An Anglican mission charity is set to receive a large windfall when it auctions off a rare set of First World War medals this week. The medals were bequeathed to the Fellowship of St John (UK) Trust Association by the son of Vice-Admiral Gordon Campbell, who received them for distinguished service in the Royal Navy. They include a Victoria Cross (VC)—Britain’s highest gallantry award for armed forces personnel—which is awarded for bravery “in the face of the enemy.”
Campbell received his Victoria Cross for sinking a German submarine, U.83, in February 1917. His ship, HMS Q5, or Farnborough, was hit by a torpedo and began sinking. He ordered some of his men into lifeboats, but others remained on board, manning the ship’s guns. When the German submarine surfaced, they opened fire, sinking it. Only one German sailor survived. The Q5 was beached.
The citation for Campbell’s VC, published in The London Gazette 21 April 1917, read: “In recognition of his conspicuous gallantry, consummate coolness, and skill in command of one of H.M. Ships in action.”
Campbell’s son, David, was an Anglican priest and a member of the monastic community the Society of St John the Evangelist (SSJE). He served his curacy in Portsea before becoming chaplain in the Royal Naval Volunteer Reserve. A further curacy in Fareham followed before he went to London as a missioner, planting what became the Parish of St Mary the Virgin in Isleworth.
At the age of 40, he became a postulant in the Society of Mission Priests of St. John the Evangelist—known as the Cowley Fathers, after the Oxfordshire suburbs in which they were founded in 1866 by Richard Meux Benson. At the time, “the society was then 40 years past its heyday—many members were very old and some even remembered the founder, who had died in 1915,” Campbell’s obituary in The Times newspaper said.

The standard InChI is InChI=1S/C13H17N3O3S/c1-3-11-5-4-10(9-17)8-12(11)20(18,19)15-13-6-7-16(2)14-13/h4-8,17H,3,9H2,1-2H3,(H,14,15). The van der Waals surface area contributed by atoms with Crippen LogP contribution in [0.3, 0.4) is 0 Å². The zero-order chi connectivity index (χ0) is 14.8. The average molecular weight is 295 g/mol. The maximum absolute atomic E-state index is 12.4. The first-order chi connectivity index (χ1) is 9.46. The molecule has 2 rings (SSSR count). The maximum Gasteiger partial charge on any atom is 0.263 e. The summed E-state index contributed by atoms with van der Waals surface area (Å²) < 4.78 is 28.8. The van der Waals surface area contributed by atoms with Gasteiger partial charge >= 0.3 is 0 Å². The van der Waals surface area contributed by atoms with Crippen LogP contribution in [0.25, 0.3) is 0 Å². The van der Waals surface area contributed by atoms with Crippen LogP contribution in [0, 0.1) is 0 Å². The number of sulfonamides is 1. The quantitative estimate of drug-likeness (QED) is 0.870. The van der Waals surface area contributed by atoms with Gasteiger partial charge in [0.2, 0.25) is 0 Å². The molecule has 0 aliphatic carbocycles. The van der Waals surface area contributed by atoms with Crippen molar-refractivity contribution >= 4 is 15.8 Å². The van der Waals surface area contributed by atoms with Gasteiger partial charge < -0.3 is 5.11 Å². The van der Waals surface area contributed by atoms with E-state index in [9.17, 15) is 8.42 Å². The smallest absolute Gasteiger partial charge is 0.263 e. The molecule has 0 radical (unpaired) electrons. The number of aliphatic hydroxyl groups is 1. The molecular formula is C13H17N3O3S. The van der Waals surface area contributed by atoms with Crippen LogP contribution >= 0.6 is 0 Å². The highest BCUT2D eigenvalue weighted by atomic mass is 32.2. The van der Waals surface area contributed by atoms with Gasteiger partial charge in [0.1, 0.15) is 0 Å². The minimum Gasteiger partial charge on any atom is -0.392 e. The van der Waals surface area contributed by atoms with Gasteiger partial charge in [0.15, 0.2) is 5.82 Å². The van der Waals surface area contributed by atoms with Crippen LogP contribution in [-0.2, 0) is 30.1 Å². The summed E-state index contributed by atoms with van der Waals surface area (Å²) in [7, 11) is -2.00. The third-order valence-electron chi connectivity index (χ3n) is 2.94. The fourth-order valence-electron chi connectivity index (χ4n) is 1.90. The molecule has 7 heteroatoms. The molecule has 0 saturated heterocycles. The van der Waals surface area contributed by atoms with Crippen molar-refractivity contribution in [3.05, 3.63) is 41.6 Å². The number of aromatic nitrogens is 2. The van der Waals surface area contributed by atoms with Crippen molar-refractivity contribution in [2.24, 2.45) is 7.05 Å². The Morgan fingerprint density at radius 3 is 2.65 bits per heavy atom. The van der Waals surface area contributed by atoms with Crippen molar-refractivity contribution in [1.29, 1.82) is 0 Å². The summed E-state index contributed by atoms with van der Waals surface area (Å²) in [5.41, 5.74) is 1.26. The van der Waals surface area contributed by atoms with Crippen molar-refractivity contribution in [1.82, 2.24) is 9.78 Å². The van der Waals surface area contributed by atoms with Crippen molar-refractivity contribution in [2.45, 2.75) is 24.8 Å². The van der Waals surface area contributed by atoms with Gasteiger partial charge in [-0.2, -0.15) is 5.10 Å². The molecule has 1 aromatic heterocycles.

In 1960, he was professed and was elected superior in 1976. Prior to that, he had been appointed prior of St Edward’s House near Westminster Abbey in London. By the time of his death, that was the last remaining SSJE house. It has since closed and the site sold to Westminster School.
The charities created by the SSJE in the U.K. are now administered by the Trust, which continues “to honour the monks’ work of missionary priesthood in a large variety of ways.” When he died, Campbell bequeathed his father’s medals to the charity. And they will be auctioned on Thursday at Sotheby’s auction house by the specialist auctioneers Morton and Eden. They have been given a guide price of £300,000 to £400,000.
In addition to the VC, Campbell’s medals are a Distinguished Service Order with two bars, the 1914–15 Star, British War and Victory Medals, Defence and War Medals and two Coronation medals. There are also two French medals: the Légion d’Honneur and the Croix de Guerre. The medals were awarded between 1914 and 1953.
Campbell’s £1,000 prize-money that he received with the Victoria Cross—about £80,000 in today’s money—was shared with his ship’s crew.
The chairman of the Fellowship of St John (UK) Trust Association, the Rev. Charles Card-Reynolds, is vicar of St Bartholomew in Stamford Hill, London. Speaking to the Anglican Communion News Service from the diocese of the Windward Islands, where he is visiting projects supported by the Trust in response to the recent hurricanes, he said that the funds raised by the sale would be used to continue the Trust’s work of supporting the church in the areas of mission and teaching.
“We receive many calls for grants and are committed to supporting local church projects,” he said. “We are a major funder for pastoral placement schemes, lay ministries and missionary priesthood, and continue to work in those communities in the U.K. and elsewhere in the Anglican Communion where the monks of SSJE once ministered.
“The sale of the medals, we hope, will be a significant boost to our funds and our ability to make grants. Admiral Campbell was a devoted churchman and it says much of his character that he declined the award of a second VC, instead allowing his men to nominate someone else from the crew.”
This year, the Trust established two university scholarships in honour of Bernard Mizeki—one of the first converts of the Cowley Fathers’ mission in in South Africa; who was martyred in 1896.